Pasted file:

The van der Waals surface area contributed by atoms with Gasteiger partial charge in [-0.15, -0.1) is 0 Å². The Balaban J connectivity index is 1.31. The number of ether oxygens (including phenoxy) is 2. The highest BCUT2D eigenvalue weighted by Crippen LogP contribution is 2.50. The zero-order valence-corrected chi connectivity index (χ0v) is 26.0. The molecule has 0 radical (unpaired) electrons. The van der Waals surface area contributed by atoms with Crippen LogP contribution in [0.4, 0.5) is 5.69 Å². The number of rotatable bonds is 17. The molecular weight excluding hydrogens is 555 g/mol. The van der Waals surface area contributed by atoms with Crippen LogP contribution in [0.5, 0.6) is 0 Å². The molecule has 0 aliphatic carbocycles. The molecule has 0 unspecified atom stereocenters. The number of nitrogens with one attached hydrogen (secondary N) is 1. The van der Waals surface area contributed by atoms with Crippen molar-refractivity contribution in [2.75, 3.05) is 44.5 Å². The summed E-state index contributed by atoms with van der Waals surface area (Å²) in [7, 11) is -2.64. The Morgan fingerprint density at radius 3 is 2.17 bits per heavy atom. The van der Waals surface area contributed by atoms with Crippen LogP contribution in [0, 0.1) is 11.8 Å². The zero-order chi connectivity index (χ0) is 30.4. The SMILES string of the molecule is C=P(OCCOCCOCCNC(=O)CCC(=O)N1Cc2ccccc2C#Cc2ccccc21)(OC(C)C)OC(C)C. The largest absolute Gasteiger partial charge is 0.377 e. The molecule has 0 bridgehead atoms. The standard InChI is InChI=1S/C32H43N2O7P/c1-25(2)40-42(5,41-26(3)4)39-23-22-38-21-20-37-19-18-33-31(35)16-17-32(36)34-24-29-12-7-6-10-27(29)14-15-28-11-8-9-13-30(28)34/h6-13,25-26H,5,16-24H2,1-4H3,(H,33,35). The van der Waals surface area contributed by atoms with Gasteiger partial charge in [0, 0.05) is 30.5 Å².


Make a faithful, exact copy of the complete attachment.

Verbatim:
The van der Waals surface area contributed by atoms with Gasteiger partial charge in [-0.15, -0.1) is 0 Å². The Balaban J connectivity index is 1.31. The number of ether oxygens (including phenoxy) is 2. The highest BCUT2D eigenvalue weighted by Crippen LogP contribution is 2.50. The zero-order valence-corrected chi connectivity index (χ0v) is 26.0. The molecule has 0 radical (unpaired) electrons. The van der Waals surface area contributed by atoms with Crippen LogP contribution in [0.4, 0.5) is 5.69 Å². The number of rotatable bonds is 17. The molecular weight excluding hydrogens is 555 g/mol. The van der Waals surface area contributed by atoms with Crippen LogP contribution in [0.5, 0.6) is 0 Å². The molecule has 0 aliphatic carbocycles. The molecule has 0 unspecified atom stereocenters. The number of nitrogens with one attached hydrogen (secondary N) is 1. The van der Waals surface area contributed by atoms with Crippen molar-refractivity contribution in [2.75, 3.05) is 44.5 Å². The summed E-state index contributed by atoms with van der Waals surface area (Å²) in [7, 11) is -2.64. The Morgan fingerprint density at radius 3 is 2.17 bits per heavy atom. The van der Waals surface area contributed by atoms with Crippen LogP contribution in [0, 0.1) is 11.8 Å². The zero-order chi connectivity index (χ0) is 30.4. The SMILES string of the molecule is C=P(OCCOCCOCCNC(=O)CCC(=O)N1Cc2ccccc2C#Cc2ccccc21)(OC(C)C)OC(C)C. The largest absolute Gasteiger partial charge is 0.377 e. The molecule has 0 bridgehead atoms. The standard InChI is InChI=1S/C32H43N2O7P/c1-25(2)40-42(5,41-26(3)4)39-23-22-38-21-20-37-19-18-33-31(35)16-17-32(36)34-24-29-12-7-6-10-27(29)14-15-28-11-8-9-13-30(28)34/h6-13,25-26H,5,16-24H2,1-4H3,(H,33,35). The van der Waals surface area contributed by atoms with Gasteiger partial charge in [0, 0.05) is 30.5 Å².